Syria Kurds accuse pro-regime militia of recent bombings
BEIRUT - Syria's Kurds on Monday accused a pro-regime militia of being behind two deadly bomb blasts that killed nearly 20 people in the city of Qamishli in recent weeks.
The statement comes a month after clashes erupted between Syrian Kurdish forces and pro-government fighters in the city in northeast Syria, where control is shared between the Kurds and the regime.
A spokesperson for the Kurdish Asayish security forces said members of the National Defence Forces were behind blasts on December 31 and January 25, even though the Islamic State group claimed both attacks.
"Based on our sources and evidence, and our investigations, we have confirmed that a faction within the National Defence Forces was behind the recent bombings," Abdullah Saadun said.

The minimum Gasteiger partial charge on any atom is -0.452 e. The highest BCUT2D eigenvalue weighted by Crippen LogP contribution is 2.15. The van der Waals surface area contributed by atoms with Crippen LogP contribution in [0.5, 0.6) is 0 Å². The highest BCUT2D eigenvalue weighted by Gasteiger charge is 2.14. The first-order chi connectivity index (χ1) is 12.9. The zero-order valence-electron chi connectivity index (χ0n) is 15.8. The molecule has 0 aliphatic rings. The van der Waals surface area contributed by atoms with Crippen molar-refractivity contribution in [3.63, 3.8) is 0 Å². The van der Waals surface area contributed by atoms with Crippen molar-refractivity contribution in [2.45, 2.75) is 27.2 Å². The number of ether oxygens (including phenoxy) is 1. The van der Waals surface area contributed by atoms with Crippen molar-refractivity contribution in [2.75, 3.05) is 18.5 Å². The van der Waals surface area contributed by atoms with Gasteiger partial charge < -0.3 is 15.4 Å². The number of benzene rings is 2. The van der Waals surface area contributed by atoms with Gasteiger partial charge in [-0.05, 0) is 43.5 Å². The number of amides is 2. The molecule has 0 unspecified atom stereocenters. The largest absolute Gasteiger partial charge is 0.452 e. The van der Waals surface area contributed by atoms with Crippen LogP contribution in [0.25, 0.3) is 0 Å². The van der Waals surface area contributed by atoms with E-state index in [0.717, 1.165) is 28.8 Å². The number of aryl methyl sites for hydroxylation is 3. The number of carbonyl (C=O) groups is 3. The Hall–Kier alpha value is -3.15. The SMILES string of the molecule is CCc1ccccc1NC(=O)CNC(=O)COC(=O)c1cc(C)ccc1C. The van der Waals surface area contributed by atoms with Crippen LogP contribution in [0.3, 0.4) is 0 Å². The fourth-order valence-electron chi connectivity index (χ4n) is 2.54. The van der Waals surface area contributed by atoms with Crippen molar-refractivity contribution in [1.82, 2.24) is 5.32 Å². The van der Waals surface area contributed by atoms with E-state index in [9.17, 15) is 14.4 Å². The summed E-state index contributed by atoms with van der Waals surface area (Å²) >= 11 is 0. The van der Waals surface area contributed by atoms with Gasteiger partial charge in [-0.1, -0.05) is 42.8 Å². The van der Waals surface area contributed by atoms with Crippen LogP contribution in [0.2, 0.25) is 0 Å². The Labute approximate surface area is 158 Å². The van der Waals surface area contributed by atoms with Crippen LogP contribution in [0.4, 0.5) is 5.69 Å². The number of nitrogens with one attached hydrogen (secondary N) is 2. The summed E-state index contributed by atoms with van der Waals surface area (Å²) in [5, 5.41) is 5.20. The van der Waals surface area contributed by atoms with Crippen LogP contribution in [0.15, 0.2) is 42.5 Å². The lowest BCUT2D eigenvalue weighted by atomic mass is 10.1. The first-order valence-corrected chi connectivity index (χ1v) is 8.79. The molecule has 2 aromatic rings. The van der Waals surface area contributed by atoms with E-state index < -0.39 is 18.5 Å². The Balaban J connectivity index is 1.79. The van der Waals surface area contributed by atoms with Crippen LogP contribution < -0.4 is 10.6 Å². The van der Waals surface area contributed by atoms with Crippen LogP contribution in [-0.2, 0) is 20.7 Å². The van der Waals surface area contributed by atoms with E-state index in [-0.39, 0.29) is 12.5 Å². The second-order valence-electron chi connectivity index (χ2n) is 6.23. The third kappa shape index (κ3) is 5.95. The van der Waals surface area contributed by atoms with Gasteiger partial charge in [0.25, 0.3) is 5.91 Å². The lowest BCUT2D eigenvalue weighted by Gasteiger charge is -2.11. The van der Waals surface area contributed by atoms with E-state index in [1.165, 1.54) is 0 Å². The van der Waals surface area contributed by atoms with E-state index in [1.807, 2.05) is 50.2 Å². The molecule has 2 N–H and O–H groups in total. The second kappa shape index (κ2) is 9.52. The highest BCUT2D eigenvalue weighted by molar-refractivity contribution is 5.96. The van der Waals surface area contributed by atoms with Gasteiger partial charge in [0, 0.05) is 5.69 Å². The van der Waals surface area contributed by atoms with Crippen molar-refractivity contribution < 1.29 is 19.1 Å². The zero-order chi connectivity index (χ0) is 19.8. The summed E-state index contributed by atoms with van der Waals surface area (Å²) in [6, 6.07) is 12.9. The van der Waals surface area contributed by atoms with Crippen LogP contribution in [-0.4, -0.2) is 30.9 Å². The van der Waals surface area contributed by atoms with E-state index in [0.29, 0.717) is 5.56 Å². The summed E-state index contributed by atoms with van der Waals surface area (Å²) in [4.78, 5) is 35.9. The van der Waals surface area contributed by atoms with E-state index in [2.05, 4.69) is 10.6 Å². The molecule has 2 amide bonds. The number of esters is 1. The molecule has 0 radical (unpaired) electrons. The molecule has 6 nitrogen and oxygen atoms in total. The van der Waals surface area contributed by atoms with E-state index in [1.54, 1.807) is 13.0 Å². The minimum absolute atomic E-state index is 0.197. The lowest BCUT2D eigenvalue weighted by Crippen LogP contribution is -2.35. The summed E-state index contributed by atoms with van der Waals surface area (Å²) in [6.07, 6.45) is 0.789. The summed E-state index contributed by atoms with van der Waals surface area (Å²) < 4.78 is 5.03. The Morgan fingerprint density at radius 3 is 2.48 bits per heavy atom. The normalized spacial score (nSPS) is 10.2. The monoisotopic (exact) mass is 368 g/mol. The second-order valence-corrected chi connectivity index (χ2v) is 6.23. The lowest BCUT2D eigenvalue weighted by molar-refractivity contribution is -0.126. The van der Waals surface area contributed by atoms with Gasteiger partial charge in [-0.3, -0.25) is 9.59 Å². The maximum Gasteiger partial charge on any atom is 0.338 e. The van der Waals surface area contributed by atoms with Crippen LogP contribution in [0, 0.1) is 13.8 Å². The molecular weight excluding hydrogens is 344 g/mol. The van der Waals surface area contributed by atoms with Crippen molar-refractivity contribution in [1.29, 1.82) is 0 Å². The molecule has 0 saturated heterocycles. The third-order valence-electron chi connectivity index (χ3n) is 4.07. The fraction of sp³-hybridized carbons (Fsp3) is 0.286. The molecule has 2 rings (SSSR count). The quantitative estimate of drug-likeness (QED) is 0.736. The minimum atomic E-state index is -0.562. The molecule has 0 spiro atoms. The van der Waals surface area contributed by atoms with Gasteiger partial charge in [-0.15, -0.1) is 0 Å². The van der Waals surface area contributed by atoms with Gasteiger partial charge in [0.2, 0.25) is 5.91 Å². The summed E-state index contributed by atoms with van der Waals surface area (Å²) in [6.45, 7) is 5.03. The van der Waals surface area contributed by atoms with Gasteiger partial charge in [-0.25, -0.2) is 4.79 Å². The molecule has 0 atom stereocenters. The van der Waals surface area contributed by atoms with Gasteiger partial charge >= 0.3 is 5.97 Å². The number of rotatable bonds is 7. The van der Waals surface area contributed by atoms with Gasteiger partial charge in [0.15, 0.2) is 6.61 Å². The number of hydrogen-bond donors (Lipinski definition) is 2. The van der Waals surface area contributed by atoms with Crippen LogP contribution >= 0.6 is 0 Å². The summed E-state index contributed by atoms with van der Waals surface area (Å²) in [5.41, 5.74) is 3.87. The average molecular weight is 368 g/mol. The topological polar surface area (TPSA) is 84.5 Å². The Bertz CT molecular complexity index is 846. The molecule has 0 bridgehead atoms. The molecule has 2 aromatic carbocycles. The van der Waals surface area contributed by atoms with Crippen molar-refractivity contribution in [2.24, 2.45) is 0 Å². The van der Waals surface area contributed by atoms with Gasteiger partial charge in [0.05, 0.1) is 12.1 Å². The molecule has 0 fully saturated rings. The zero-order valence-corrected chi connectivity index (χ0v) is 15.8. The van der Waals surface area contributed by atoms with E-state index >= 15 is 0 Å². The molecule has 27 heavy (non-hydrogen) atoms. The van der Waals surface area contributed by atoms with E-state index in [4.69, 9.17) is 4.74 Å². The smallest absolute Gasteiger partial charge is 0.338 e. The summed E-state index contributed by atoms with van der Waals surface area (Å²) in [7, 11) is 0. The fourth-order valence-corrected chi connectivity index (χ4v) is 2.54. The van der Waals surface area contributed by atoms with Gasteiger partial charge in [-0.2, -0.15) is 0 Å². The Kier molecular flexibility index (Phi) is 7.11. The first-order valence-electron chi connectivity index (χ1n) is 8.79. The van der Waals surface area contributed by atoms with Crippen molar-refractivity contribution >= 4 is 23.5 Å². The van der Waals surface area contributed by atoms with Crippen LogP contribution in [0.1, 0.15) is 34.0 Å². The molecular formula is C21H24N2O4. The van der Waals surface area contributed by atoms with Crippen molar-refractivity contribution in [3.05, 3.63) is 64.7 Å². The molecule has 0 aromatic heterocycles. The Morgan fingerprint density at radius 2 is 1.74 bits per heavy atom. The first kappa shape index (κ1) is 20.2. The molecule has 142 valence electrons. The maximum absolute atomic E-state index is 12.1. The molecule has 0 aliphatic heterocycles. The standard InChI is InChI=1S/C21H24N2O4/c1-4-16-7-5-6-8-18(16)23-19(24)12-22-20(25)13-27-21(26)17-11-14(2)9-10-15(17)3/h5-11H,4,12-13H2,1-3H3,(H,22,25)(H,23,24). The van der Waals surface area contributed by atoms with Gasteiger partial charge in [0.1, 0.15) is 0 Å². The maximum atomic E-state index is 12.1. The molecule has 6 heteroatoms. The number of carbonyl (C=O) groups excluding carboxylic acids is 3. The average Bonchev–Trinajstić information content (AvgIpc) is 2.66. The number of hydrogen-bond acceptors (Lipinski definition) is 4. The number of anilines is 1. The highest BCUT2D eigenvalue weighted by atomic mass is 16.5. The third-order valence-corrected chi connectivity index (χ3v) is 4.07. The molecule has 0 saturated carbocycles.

"We have evidence, and this is the first time that we are saying the NDF is behind these blasts because we have the evidence," he added.
Saadun declined to elaborate on what evidence pointed to NDF involvement, but said the explosions were intended to "undermine security and create sedition".
The accusations, which were also made in an official Asayish statement, come after three people were killed on Sunday in a blast outside an Internet cafe in a mostly Christian part of Qamishli.
That explosion followed a December 31 attack in which three blasts at restaurants in the city killed 16 people and wounded dozens more.
Qamishli, in Hasakeh province, is under the shared control of the Syrian regime and Kurdish authorities, who have declared zones of "autonomous administration" across parts of north and northeast Syria.
Syrian troops and seasoned Kurdish fighters have coordinated on security in Hasakeh province where ISIS jihadists have tried to advance.
But tensions have erupted between the Asayish and the NDF, with two NDF members killed in an exchange of fire with Kurdish forces on December 17.
The deaths came during several days of tensions between the NDF and Asayish, which had accused the pro-regime fighters of attacking one of their patrols.